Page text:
Why collect uniforms someone (new to militaria collecting) might ask? For me at least, the idea of possessing a tangible object that was worn by a service member (especially during a significant period of our nation’s history) provides a sensory connection (sight, scent, touch) that is unattainable with written words or images. In addition, the uniforms themselves possess some elements and characteristics that make them, on their own, aesthetically pleasing.
My uniform collection, when compared with that of other (long-term) collectors, is quite humble and ordinary when it comes to the identities of the veterans who previously owned and wore the items. This is not to suggest that anyone’s service to this country is ordinary, but in comparison to veterans whose careers shaped and impacted history (so much so that their names are legendary because of their battlefield deeds), my uniforms are quite modest.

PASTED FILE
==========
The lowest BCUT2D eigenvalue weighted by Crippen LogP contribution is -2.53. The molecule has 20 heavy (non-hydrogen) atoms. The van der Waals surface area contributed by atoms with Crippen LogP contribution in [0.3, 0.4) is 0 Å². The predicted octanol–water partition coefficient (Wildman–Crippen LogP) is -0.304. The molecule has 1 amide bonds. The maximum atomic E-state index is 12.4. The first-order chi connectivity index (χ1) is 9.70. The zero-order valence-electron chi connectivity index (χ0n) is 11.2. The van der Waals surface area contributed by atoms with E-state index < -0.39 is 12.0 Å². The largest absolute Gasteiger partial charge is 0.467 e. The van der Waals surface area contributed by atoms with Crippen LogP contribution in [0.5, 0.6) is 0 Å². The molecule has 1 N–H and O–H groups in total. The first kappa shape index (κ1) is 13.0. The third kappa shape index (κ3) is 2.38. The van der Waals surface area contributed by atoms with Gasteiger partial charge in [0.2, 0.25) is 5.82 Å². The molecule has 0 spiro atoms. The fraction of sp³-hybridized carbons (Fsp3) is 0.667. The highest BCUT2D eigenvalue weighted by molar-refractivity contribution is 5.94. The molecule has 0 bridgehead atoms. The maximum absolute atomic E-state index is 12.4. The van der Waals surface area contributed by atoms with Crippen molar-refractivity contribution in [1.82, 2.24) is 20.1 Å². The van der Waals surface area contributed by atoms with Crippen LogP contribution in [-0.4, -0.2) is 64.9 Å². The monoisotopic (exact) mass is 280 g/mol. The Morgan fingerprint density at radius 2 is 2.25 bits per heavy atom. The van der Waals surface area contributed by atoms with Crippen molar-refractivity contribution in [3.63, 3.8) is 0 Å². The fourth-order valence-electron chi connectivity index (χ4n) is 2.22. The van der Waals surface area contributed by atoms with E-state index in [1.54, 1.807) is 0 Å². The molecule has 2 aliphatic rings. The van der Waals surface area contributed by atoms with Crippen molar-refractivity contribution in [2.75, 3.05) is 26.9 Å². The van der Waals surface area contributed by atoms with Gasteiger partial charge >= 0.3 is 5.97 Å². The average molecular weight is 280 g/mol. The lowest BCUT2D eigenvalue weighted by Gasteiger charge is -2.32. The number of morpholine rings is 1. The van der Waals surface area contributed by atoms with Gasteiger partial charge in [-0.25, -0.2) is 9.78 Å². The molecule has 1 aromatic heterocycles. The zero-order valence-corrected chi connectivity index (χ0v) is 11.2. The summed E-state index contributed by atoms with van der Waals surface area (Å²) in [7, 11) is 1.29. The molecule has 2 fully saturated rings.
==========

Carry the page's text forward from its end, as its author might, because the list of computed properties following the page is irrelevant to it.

One colleague owns (or owned) uniforms that would make almost any collector salivate at the mere thought of touching, let alone owning. Imagine having the uniform from the man who, while in command of a diminutive destroyer escort, bore down on Japanese task force that consisted of four battleships (including the Yamato), eight cruisers and several destroyers in order to protect the carriers in his own task force? That commanding officer, Robert Copeland risked himself, his ship and his crew in order to successfully protect the American carriers from certain destruction near Samar in the Battle of Leyte Gulf. Copeland received the Navy Cross for his actions that day in October of 1944.